We waited a bit and three trucks went through. Adrian said: “On your bike! We follow them”. I said “What about the guard?” He said “Don't worry. “ And off we went. Another 1km of bitumen and then gravel.

Slipping and sliding and a 1000m drop off the side. Not a good idea. After maybe 500m we couldn't go any further, the bikes were running like shit and we did a few 360's. A 4x4 came past and the guy said; "You two - officer says go back - you show permits!" Oops completely forgot about our permits. I said to Adrian "Your idea, you can talk us out of Indian jail".

The officer was okay but the pass was closed for two days. Back in Leh, same hotel, we checked the weather and the forecast was rain for Manali. So we made the decision to head towards Manali. Then we headed for Pang, it was a nice day. This road is well travelled by motorcyclists.

Plenty of people from the plains of India who want to see the snow. They have all the safety gear: shoulder, knee and elbow pads but no helmet! Most of them also think it is not cold near snow, looking at their gear.

Nice dirt road with a view.
We were crossing Taglang pass 5328m and it was pretty amazing. At Pang we stayed overnight in a tent. Pretty basic but with blankets weighing a ton, we were warm as.

Keylong here we come,with three passes and unbelievable scenery. What a day and we couldn't get over the amount of snow and ice. Sometimes I reckon 4 to 5 meters high.

After Keylong you have the option to go east or south over Rothang pass. As that is the main road it is packed with people going up to the pass. The pass east was still closed so we had to go over Rothang and you have never seen anything like it.

Having fun in a Himalayan traffic jam.
There was a traffic jam going up for at least 15 km. Being single lane, they blocked our half as well by overtaking. Us on bikes, couldn't even sneak past!

Finally, Manali where we were going to stay two nights. Lots of tourists and hotels. Now we were safe weatherwise and we headed towards Landsdown. These are called "hill stations" where the English people would go on holiday and escape from the heat.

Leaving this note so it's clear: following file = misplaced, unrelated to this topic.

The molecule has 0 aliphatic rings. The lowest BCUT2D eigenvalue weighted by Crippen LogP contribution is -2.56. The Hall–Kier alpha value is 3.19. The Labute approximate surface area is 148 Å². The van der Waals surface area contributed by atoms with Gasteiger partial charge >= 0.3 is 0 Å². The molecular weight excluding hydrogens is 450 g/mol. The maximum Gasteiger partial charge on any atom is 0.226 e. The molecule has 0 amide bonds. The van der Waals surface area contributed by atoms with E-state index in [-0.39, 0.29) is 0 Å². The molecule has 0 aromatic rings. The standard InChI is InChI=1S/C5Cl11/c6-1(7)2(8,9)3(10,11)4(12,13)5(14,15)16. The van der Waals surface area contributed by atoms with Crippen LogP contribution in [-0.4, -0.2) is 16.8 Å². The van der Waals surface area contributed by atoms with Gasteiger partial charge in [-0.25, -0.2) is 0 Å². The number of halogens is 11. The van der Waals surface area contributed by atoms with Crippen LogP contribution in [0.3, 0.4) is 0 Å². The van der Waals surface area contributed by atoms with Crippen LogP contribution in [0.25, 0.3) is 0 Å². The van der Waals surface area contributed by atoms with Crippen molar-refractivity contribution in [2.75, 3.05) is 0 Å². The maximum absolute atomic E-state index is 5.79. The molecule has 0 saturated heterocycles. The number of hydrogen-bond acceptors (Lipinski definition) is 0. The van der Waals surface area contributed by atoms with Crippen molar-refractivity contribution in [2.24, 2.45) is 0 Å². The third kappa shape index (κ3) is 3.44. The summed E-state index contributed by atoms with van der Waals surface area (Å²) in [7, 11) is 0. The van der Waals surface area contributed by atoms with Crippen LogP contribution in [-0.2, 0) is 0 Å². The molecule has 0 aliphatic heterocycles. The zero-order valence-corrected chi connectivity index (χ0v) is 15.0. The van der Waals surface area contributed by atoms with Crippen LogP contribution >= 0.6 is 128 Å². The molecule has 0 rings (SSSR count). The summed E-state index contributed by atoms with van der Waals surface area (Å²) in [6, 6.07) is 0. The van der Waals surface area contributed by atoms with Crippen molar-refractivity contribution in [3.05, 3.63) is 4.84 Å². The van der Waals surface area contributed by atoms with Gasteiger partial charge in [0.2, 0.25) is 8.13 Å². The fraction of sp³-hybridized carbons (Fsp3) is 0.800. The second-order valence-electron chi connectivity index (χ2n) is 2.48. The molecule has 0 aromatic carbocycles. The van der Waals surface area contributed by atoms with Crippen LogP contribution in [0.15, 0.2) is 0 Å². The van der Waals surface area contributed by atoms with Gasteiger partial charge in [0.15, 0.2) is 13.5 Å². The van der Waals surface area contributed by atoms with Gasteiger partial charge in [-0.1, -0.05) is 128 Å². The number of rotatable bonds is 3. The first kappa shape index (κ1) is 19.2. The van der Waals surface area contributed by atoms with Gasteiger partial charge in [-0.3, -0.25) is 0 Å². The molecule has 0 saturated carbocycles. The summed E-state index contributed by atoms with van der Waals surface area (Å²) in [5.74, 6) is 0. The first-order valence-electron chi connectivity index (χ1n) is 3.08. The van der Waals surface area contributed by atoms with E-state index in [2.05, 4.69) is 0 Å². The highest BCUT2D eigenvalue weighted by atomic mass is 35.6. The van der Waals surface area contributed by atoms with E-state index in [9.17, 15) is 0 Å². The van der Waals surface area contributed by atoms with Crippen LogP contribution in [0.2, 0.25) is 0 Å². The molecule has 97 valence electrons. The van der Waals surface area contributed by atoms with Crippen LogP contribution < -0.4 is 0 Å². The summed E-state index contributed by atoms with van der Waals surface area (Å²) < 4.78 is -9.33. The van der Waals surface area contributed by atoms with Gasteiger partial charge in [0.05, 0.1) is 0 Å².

Riding in the snowy river.
From Manali we went over Jalori pass at still 3220m. The landscape changed to more forest. One of the roads we rode took us to a town where foreigners are not allowed because off the military. We got moved on and couldn't stay in any hotel.

After 60km we finally booked into a hotel. The most expensive and flashest one so far. They warned us about the noise because there was a pre-wedding party. Later on we got invited to the party. No alcohol at this party so we didn't stay long. It was getting hotter again and in Landsdown we booked accommodation for three nights.

Again - did we have trouble finding a place. It looks to me that every person is involved/or works for the military. There are bases everywhere. The stay was nice and we talked to some young guys who came from Delhi to escape the heat and enjoy nature. The smog was terrible, you couldn't see the other mountains for days.

When the last day to Delhi came, we both didn't look forward to this day. Adrian started to feel sick again. We left early to beat the heat. Near Delhi we had some help from police and locals and in the end we found the hotel pretty quick.

Phew what a trip this was. Would I do it again? For sure - but then we wouldn't go to Delhi again. Hire the bikes from Manali or Leh. Our trip had of course heaps more adventures and great things along the way but then this story would be miles long. Anyway, I hope you enjoyed it and that it gave you inspiration to do the same.